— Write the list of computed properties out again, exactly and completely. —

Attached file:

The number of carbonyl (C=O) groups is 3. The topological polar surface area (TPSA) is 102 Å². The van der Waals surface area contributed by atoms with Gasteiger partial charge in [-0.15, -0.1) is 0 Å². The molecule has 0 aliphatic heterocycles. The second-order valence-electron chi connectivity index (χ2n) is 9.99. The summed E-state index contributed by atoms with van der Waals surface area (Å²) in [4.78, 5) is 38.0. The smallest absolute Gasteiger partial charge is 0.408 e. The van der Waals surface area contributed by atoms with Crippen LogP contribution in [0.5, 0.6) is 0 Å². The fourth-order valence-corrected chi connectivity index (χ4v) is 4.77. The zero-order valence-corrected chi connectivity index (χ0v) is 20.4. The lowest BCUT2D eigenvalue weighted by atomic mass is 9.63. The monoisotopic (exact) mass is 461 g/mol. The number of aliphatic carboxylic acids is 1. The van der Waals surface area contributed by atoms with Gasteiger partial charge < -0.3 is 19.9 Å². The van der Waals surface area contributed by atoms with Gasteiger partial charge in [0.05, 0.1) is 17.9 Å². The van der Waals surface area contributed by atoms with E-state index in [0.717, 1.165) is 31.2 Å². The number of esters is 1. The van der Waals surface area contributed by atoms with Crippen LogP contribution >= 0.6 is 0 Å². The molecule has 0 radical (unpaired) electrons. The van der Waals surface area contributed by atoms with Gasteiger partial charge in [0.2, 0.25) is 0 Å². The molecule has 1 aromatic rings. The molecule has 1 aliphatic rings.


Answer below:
The number of carbonyl (C=O) groups is 3. The topological polar surface area (TPSA) is 102 Å². The van der Waals surface area contributed by atoms with Gasteiger partial charge in [-0.15, -0.1) is 0 Å². The molecule has 0 aliphatic heterocycles. The second-order valence-electron chi connectivity index (χ2n) is 9.99. The summed E-state index contributed by atoms with van der Waals surface area (Å²) in [4.78, 5) is 38.0. The smallest absolute Gasteiger partial charge is 0.408 e. The van der Waals surface area contributed by atoms with Crippen LogP contribution in [0.5, 0.6) is 0 Å². The fourth-order valence-corrected chi connectivity index (χ4v) is 4.77. The zero-order valence-corrected chi connectivity index (χ0v) is 20.4. The lowest BCUT2D eigenvalue weighted by atomic mass is 9.63. The monoisotopic (exact) mass is 461 g/mol. The number of aliphatic carboxylic acids is 1. The van der Waals surface area contributed by atoms with Gasteiger partial charge < -0.3 is 19.9 Å². The van der Waals surface area contributed by atoms with Gasteiger partial charge in [0.05, 0.1) is 17.9 Å². The van der Waals surface area contributed by atoms with E-state index in [0.717, 1.165) is 31.2 Å². The number of esters is 1. The van der Waals surface area contributed by atoms with Crippen LogP contribution >= 0.6 is 0 Å². The molecule has 0 radical (unpaired) electrons. The van der Waals surface area contributed by atoms with Gasteiger partial charge in [0.2, 0.25) is 0 Å². The molecule has 1 aromatic rings. The molecule has 1 aliphatic rings.